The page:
Testes or cauda epididymes from WT and Hsf1−/− males were lysed and boiled in 3× Laemmli buffer and subjected to SDS-PAGE followed by transfer to nitrocellulose membrane (Protran nitrocellulose, Schleicher & Schuell). Proteins were analyzed from three biological replicates. The primary antibodies were as follows: HSF1 (33), transition protein 1, protamine 1, protamine 2 (M-88, M-51, and M-107 respectively, Santa Cruz Biotechnology), β-tubulin (ab6046, Abcam), α-actin (clone AC-40, Sigma). Secondary antibodies were horseradish peroxidase-conjugated (GE Healthcare). The blots were developed with an enhanced chemiluminescence method (ECL kit, GE Healthcare).
Whole WT and Hsf1−/− testes were fixed in 4% paraformaldehyde overnight, embedded in paraffin, and cut into 4-μm sections. Testis sections were stained with SYBR Green (catalog no. S7563, Invitrogen).
Whole WT and Hsf1−/− testes were isolated. After decapsulation, the seminiferous tubules were dissected free from the interstitial tissue in a Petri dish containing DMEM. The trans-illumination pattern of stages IX–XI (pale zone), XII–I (weak spot), II–VI (strong spot), and VII–VIII (dark zone) were recognized as described previously (34). Images were captured using a Nikon 800i stereo microscope.
Adult WT and Hsf1−/− male cauda epididymes were isolated, and sperm head morphology was classified into groups of normal, slightly abnormal, and grossly abnormal, as described earlier (35).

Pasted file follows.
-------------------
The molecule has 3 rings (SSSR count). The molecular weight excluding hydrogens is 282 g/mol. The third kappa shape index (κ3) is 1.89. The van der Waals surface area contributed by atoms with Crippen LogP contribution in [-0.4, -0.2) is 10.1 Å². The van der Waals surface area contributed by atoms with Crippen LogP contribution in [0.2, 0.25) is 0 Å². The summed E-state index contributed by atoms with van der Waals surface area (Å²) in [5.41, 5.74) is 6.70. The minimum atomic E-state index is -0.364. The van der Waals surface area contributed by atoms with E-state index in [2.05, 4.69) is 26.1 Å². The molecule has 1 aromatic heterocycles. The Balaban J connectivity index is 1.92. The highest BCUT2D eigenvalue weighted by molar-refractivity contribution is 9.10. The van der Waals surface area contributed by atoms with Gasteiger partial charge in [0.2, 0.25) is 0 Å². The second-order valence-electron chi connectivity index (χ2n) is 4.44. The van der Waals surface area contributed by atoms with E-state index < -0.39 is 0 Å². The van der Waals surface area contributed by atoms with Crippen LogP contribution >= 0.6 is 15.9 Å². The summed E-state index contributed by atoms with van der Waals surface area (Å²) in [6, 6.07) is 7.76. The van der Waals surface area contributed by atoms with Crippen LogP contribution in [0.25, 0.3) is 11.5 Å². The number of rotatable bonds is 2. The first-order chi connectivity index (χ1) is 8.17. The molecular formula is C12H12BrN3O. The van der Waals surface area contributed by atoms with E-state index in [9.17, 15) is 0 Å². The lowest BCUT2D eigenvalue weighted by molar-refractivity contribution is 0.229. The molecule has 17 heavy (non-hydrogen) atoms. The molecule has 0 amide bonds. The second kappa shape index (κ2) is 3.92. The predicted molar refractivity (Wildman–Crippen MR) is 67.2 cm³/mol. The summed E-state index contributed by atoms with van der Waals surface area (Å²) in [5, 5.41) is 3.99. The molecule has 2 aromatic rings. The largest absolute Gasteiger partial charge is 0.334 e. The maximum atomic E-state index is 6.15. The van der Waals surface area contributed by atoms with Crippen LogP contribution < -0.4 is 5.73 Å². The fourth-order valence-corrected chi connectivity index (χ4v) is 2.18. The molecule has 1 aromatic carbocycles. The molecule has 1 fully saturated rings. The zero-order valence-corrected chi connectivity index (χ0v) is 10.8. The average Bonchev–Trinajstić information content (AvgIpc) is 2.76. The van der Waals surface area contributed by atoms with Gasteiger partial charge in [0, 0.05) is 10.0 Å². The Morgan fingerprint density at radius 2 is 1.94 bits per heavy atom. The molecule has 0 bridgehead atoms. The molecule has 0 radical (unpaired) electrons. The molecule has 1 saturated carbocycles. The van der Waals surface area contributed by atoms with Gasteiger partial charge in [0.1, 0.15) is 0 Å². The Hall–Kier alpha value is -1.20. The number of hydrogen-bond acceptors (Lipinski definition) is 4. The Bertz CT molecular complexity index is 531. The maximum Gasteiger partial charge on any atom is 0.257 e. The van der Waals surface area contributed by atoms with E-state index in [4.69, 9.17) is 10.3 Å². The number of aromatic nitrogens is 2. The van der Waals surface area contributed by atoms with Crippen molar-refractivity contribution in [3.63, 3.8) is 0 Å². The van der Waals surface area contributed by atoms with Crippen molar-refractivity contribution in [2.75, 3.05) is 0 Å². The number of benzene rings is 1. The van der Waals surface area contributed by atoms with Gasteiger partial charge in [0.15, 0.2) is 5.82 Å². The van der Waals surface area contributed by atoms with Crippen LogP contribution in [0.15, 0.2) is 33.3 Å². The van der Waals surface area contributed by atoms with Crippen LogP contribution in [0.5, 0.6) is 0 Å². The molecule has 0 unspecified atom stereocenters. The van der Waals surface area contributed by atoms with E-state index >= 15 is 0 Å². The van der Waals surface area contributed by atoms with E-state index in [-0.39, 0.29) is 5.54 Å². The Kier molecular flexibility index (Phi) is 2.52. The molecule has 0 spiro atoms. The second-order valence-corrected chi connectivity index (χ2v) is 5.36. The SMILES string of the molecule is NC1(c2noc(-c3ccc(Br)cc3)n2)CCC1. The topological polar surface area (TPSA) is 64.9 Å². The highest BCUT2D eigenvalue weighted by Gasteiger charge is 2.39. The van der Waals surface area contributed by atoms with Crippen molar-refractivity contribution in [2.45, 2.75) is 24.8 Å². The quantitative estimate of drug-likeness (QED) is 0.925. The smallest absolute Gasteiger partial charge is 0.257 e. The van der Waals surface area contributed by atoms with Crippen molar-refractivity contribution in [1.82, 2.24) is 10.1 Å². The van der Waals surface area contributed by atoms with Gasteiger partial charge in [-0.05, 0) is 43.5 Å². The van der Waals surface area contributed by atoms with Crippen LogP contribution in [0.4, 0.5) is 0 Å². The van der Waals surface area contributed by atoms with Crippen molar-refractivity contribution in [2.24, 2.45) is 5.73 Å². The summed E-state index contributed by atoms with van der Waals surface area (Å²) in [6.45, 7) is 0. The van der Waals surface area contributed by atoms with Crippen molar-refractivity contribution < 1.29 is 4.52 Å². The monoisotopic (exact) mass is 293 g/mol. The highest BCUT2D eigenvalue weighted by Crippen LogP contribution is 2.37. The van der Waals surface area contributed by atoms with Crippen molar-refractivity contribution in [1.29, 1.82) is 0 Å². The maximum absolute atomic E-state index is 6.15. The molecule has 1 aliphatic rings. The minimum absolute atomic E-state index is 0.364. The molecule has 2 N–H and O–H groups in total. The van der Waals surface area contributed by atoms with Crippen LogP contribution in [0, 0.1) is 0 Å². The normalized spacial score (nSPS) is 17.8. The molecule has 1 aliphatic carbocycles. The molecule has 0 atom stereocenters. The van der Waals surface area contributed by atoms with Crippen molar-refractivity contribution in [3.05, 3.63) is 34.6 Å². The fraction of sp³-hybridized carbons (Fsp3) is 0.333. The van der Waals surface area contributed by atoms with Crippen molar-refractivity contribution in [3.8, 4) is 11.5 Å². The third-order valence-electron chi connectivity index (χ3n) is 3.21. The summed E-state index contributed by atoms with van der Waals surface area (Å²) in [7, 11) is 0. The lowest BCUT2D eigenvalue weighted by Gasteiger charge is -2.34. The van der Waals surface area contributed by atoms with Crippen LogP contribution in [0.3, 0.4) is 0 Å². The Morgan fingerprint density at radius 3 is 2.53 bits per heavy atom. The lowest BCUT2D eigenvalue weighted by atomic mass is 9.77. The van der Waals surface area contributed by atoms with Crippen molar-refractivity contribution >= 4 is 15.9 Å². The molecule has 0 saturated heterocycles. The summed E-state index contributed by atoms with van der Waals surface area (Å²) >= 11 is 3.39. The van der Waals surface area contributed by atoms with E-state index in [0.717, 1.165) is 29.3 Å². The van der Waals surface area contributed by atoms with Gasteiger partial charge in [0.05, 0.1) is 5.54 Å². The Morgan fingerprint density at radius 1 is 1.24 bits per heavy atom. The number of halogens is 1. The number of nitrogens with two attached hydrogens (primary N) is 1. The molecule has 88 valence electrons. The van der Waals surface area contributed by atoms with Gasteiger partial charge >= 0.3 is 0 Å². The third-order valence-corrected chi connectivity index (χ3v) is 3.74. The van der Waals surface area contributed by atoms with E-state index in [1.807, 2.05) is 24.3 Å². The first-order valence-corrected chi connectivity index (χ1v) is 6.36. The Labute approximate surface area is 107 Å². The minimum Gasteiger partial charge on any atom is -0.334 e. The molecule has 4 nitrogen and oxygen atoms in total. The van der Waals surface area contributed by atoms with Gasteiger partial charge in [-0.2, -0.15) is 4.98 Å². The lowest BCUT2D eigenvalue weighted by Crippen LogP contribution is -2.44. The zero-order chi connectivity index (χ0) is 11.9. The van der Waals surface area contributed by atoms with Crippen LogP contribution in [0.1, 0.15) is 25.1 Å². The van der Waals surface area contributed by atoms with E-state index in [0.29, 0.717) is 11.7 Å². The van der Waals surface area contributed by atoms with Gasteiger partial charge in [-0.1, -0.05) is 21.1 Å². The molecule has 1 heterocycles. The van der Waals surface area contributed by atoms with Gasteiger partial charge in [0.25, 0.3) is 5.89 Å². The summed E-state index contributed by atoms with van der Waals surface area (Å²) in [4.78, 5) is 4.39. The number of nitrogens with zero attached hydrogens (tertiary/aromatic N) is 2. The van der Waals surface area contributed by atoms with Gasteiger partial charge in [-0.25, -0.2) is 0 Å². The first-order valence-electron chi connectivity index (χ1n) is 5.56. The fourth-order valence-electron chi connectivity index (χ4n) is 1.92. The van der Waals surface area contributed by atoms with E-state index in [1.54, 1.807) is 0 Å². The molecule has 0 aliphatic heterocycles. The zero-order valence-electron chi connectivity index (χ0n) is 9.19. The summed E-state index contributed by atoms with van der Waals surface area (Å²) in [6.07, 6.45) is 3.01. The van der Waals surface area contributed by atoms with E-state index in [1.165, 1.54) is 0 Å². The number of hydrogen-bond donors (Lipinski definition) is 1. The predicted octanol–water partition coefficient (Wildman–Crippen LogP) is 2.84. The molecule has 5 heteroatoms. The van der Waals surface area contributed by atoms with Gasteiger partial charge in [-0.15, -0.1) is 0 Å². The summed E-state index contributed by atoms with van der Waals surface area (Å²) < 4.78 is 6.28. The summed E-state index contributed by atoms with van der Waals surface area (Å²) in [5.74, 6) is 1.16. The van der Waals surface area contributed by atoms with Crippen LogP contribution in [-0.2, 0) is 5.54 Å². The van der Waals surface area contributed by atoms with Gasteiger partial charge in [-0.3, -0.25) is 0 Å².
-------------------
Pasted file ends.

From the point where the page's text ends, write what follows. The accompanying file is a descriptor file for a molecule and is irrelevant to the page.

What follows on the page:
Testes were isolated from adult WT mice and lysed in 4 ml of buffer, and the ChIP assays for the ChIP-chip screen were performed as described earlier (36). For ChIP verifications, the ChIP-IT Express kit (Active Motif) was used. The following antibodies were used: HSF1 Ab-4 (Thermo Scientific), HSF1 SPA-901, (Stressgen), normal rabbit IgG, sc-2027 (Santa Cruz Biotechnology), and acetylated histone H4 (Upstate Biotechnologies). The following PCR primers were used: Sly (forward (F), 5′-agc aca gaa gga tgc ggt tt-3′ and reverse (R), 5′-gtg ttt cta agg gat cct gaa tat-3′); Ssty1 (F, 5′-gct cct gaa ctc caa ctt gtt c-3′ and R, 5′-cta aac tgg atc aac cat gcc-3′); Ssty2 (F, 5′-aag cag aac gaa act tct-3′ and R, 5′-tgc ttt aca acc ctg g-3′); Srsy (F, 5′-cag gac att tgt tat ctg ttc aag aa-3′ and R, 5′-cct ggg aag aat cag aaa gtc c-3′); Slx (F, 5′-atg cat caa agc tct ct-3′ and R, 5′-ccg gct aac cct aat-3′); Ott, (F, 5′-agg agc aga gta gca ggc at-3′ and R, 5′-atc ctt ttc tga cca gtg gc-3′); Ssxb2 (F, 5′-tgc acg ttt caa cag tca aa-3′ and R, 5′-ctg gag aca caa gaa agg ca-3′); and Hsp70 (F, 5-cac cag cac gtt ccc ca-3′ and R, 5′-ccc gcc tcc ctt gag taa tc-3′).
The DNA amplification, hybridization, and data analysis were performed as described previously (35). In short, DNA amplification of material obtained from three biological replicates was performed using ligation-mediated PCR according to NimbleGen Systems' protocol. The experimental HSF1 amplicons were labeled with Cy5 dye, and the total input amplicons were labeled with Cy3 dye (including one dye-swap) and then cohybridized to high density oligonucleotide tiling arrays. The HSF1 ChIP signal was compared with a control input signal. The two-channel raw data were normalized between channels with the Lowess normalization method and ChIP-to-input log2 ratios were produced separately from all three replicates. The target promoters were ranked separately in the three replicates according to the average log2 ratios of all probes covering each promoter using RankProd (37). The data were filtered with p < 0.005, which resulted in a list of 742 HSF1-bound promoters (supplemental Table S1).